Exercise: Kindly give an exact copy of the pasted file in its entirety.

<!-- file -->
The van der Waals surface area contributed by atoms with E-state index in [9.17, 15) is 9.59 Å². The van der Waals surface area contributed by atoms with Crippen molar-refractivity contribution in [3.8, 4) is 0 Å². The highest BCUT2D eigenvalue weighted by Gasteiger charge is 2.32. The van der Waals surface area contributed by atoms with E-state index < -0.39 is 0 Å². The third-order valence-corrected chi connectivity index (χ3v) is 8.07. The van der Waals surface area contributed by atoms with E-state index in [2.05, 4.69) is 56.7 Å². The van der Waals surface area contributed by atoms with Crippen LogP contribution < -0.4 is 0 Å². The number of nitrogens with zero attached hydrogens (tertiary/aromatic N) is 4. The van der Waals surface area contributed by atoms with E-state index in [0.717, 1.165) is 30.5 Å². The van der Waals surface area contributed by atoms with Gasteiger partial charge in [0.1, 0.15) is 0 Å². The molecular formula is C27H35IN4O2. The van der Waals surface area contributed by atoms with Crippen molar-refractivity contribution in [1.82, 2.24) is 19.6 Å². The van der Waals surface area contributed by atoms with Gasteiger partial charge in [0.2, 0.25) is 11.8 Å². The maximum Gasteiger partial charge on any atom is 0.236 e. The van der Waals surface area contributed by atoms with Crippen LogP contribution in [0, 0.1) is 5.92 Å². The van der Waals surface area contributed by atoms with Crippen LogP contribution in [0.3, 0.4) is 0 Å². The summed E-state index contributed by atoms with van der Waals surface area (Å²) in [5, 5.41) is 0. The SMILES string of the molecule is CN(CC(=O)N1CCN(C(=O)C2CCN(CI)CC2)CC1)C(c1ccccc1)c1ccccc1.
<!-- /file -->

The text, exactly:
The van der Waals surface area contributed by atoms with E-state index in [9.17, 15) is 9.59 Å². The van der Waals surface area contributed by atoms with Crippen molar-refractivity contribution in [3.8, 4) is 0 Å². The highest BCUT2D eigenvalue weighted by Gasteiger charge is 2.32. The van der Waals surface area contributed by atoms with E-state index < -0.39 is 0 Å². The third-order valence-corrected chi connectivity index (χ3v) is 8.07. The van der Waals surface area contributed by atoms with E-state index in [2.05, 4.69) is 56.7 Å². The van der Waals surface area contributed by atoms with Crippen LogP contribution < -0.4 is 0 Å². The number of nitrogens with zero attached hydrogens (tertiary/aromatic N) is 4. The van der Waals surface area contributed by atoms with E-state index in [0.717, 1.165) is 30.5 Å². The van der Waals surface area contributed by atoms with Gasteiger partial charge in [0.1, 0.15) is 0 Å². The molecular formula is C27H35IN4O2. The van der Waals surface area contributed by atoms with Crippen molar-refractivity contribution in [1.82, 2.24) is 19.6 Å². The van der Waals surface area contributed by atoms with Gasteiger partial charge in [0.2, 0.25) is 11.8 Å². The maximum Gasteiger partial charge on any atom is 0.236 e. The van der Waals surface area contributed by atoms with Crippen LogP contribution in [0, 0.1) is 5.92 Å². The van der Waals surface area contributed by atoms with Crippen LogP contribution in [0.3, 0.4) is 0 Å². The summed E-state index contributed by atoms with van der Waals surface area (Å²) in [5, 5.41) is 0. The SMILES string of the molecule is CN(CC(=O)N1CCN(C(=O)C2CCN(CI)CC2)CC1)C(c1ccccc1)c1ccccc1.